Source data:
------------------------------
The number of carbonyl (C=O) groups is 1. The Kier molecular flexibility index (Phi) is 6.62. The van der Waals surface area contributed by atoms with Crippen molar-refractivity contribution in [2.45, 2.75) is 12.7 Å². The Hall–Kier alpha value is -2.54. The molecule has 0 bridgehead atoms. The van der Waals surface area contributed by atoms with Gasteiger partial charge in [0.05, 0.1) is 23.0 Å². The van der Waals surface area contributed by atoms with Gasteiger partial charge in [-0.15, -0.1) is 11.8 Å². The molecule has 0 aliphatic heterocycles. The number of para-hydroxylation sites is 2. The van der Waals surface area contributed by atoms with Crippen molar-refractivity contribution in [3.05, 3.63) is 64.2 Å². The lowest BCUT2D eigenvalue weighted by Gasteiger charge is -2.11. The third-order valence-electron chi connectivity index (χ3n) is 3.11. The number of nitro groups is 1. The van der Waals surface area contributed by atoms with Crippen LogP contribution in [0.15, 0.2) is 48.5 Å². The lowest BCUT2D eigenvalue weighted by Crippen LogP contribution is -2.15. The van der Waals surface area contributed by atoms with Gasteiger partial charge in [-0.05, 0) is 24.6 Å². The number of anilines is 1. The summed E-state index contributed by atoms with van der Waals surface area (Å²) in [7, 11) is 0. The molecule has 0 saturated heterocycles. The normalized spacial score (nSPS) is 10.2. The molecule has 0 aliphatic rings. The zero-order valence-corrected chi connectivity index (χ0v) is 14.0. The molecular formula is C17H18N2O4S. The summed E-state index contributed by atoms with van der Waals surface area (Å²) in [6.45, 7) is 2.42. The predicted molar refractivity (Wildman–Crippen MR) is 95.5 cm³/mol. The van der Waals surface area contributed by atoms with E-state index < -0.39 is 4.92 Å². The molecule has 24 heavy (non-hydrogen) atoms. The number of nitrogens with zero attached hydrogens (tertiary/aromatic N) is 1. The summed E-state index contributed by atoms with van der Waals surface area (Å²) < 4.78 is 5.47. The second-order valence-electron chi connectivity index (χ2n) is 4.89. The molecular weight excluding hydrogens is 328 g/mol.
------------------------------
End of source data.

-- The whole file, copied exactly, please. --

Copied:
The number of carbonyl (C=O) groups is 1. The Kier molecular flexibility index (Phi) is 6.62. The van der Waals surface area contributed by atoms with Crippen molar-refractivity contribution in [2.45, 2.75) is 12.7 Å². The Hall–Kier alpha value is -2.54. The molecule has 0 bridgehead atoms. The van der Waals surface area contributed by atoms with Gasteiger partial charge in [0.05, 0.1) is 23.0 Å². The van der Waals surface area contributed by atoms with Gasteiger partial charge in [-0.15, -0.1) is 11.8 Å². The molecule has 0 aliphatic heterocycles. The number of para-hydroxylation sites is 2. The van der Waals surface area contributed by atoms with Crippen molar-refractivity contribution in [3.05, 3.63) is 64.2 Å². The lowest BCUT2D eigenvalue weighted by Gasteiger charge is -2.11. The third-order valence-electron chi connectivity index (χ3n) is 3.11. The number of nitro groups is 1. The van der Waals surface area contributed by atoms with Crippen LogP contribution in [0.15, 0.2) is 48.5 Å². The lowest BCUT2D eigenvalue weighted by Crippen LogP contribution is -2.15. The van der Waals surface area contributed by atoms with Gasteiger partial charge in [-0.05, 0) is 24.6 Å². The number of anilines is 1. The summed E-state index contributed by atoms with van der Waals surface area (Å²) in [7, 11) is 0. The molecule has 0 saturated heterocycles. The normalized spacial score (nSPS) is 10.2. The molecule has 0 aliphatic rings. The zero-order valence-corrected chi connectivity index (χ0v) is 14.0. The molecular formula is C17H18N2O4S. The summed E-state index contributed by atoms with van der Waals surface area (Å²) in [6.45, 7) is 2.42. The predicted molar refractivity (Wildman–Crippen MR) is 95.5 cm³/mol. The van der Waals surface area contributed by atoms with E-state index < -0.39 is 4.92 Å². The molecule has 24 heavy (non-hydrogen) atoms. The number of nitrogens with zero attached hydrogens (tertiary/aromatic N) is 1. The summed E-state index contributed by atoms with van der Waals surface area (Å²) < 4.78 is 5.47. The second-order valence-electron chi connectivity index (χ2n) is 4.89. The molecular weight excluding hydrogens is 328 g/mol.